Plot & Structure:

The plot is mostly well-formed. However, its execution is problematic. One of the book's conceits is its philosophical nature. However, these philosophical themes are explored mostly on the surface level. None bite down deep into the core conflicts that the story tells. As a result, the book's plot and structure are carried solely by its concept rather than its characters. Another huge problem is this story's addiction to plot twists. There is this absolute need to withhold information until the last minute with the hopes of eliciting a twist reaction. The unfortunate thing is that the 'twists' can be seen a mile off, and they end up falling flat.


Most of the time, the plot flows well, especially after th 1/3rd mark. However, the first act is plagued by an incessantly slow pace. Once it hits act two however, things proceed with a more acceptable rhythym. It takes to the end for the story to finally become a page-turner.

Use of Language:

When the characters are in their element, they do exceedingly well in coming off as unique and interesting. In this case, the use of language excels. However, when they enter into their philosophical diatribes, individuality is lost, and the potential is wasted. Other times, the language is descriptive and gives the right atmosphere in regards to events, actions, and behaviors.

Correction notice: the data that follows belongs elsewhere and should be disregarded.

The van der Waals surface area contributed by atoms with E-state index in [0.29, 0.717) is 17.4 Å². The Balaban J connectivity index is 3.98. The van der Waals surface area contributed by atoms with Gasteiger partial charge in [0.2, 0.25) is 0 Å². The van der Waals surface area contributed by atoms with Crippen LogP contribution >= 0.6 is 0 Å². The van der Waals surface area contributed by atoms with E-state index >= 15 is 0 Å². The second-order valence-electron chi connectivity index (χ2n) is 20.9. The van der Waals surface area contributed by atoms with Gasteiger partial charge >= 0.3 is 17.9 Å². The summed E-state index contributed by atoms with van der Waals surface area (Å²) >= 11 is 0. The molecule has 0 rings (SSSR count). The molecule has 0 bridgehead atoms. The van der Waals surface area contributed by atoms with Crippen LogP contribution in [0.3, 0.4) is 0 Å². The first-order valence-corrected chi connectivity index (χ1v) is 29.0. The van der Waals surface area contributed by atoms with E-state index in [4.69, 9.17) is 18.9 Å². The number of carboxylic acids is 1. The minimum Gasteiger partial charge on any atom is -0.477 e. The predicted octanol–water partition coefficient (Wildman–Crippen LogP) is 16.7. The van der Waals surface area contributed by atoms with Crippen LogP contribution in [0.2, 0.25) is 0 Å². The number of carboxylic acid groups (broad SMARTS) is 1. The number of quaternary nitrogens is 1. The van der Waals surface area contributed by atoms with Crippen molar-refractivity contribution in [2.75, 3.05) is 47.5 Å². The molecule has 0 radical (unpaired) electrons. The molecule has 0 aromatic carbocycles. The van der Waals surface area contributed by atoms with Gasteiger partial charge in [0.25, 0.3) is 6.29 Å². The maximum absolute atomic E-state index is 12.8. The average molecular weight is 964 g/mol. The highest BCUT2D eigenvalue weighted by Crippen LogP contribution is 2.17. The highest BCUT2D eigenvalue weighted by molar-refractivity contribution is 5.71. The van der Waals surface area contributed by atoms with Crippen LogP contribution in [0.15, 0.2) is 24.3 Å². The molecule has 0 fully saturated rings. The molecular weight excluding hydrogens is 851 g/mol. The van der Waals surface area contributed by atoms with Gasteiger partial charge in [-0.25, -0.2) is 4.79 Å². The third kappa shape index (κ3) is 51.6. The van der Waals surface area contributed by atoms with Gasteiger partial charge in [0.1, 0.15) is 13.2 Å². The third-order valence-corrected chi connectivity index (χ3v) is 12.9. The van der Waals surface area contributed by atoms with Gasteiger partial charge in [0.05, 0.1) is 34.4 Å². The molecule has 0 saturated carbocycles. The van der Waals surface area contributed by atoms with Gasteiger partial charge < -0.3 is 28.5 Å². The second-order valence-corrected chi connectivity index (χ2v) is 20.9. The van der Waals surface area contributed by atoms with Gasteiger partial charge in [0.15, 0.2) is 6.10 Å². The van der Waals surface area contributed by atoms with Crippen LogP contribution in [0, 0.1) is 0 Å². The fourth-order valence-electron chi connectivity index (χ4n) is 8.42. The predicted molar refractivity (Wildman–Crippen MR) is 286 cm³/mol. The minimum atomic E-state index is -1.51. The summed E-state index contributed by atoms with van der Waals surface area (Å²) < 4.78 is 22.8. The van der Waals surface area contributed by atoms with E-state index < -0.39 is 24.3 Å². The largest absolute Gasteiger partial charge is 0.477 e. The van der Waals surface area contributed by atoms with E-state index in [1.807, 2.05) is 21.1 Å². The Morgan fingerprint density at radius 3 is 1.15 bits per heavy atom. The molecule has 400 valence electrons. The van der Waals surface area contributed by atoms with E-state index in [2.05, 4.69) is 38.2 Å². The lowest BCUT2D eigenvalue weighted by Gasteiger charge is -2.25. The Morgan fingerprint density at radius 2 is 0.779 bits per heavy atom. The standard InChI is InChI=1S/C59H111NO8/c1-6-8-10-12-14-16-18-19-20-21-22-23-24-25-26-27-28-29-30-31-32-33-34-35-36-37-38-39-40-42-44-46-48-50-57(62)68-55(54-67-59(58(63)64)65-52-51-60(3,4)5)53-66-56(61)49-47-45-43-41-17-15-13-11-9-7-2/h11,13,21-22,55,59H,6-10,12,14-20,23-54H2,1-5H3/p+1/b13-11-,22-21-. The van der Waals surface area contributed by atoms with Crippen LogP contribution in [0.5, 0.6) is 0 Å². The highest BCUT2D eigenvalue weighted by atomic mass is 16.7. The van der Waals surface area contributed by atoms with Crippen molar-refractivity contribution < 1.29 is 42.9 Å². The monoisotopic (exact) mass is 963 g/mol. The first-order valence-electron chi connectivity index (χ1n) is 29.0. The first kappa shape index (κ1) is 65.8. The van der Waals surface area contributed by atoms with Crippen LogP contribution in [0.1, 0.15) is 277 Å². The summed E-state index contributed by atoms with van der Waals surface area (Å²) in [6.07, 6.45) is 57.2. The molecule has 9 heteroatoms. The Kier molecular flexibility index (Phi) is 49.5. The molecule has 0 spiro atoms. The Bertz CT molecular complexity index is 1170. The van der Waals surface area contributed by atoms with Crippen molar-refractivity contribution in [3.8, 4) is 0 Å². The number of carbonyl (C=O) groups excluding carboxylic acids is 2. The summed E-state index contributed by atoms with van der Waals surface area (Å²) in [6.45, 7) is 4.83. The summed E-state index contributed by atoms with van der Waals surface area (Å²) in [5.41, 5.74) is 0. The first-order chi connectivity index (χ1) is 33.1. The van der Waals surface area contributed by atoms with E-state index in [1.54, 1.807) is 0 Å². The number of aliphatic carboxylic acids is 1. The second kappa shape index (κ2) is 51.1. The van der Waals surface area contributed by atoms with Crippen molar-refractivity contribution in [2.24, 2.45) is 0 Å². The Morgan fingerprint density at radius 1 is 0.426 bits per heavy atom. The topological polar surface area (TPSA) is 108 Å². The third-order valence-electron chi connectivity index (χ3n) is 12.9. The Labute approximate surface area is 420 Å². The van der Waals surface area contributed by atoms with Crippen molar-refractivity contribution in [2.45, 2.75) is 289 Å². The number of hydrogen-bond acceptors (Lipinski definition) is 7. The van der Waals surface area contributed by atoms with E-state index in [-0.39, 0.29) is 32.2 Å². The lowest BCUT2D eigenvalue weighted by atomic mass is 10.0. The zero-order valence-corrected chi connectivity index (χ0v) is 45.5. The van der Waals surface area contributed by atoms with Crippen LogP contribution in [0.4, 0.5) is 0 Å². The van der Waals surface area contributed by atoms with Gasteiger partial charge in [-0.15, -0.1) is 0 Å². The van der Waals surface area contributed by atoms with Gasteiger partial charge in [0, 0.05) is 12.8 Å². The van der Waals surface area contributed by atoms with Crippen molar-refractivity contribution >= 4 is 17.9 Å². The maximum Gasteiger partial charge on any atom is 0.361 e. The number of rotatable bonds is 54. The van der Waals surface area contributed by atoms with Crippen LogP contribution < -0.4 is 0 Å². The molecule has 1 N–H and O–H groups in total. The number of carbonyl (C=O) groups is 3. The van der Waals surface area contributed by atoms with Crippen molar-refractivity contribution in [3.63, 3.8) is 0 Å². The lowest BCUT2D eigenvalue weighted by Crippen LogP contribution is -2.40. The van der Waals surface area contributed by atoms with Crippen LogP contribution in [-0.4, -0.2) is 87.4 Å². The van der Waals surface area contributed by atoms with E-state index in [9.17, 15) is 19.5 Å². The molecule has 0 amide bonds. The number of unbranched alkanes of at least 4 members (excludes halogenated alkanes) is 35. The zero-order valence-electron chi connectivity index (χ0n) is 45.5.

This story is fairly original in its approach to dystopian societies. It uses the imagery of death and rebirth to paint an ash-stricken land where its people best survive in their own "coffins". However, this symbolism doesn't extend much further than that. These themes, which should be central, barely apply to the major characters. As a result, the originality of the setting is somewhat squandered.

Overall Readability:

For the most part, the story is easy to read. This might be due to its targeting for the YA audience, so ideas are simple. Imagery and symbolism are also fairly simple. It would be fair to say that the stories' complexities do not go to great lengths to make its reader truly think, despite its philosophical bent. This can be both positive and negative. It is positive because it allows readers to take in the plot and the action easily, but a negative because it doesn't offer anything of substance to chew on after the story is concluded. There is also a fragmentation of themes which indicate that there is no central theme that ties the book and its characters together. This thematic lack coupled with its addiction for unnecessary twists, makes the book a chaotic and frenetic read at times.

A Note From the Critic:

I like where the story is headed, but it definitely needs work in truly weaving its themes into character conflicts. Philosophy is a great thing to get into, but it doesn't seem that the characters "own" their philosophies. They act more as mouthpieces for those philosophies rather than live through them.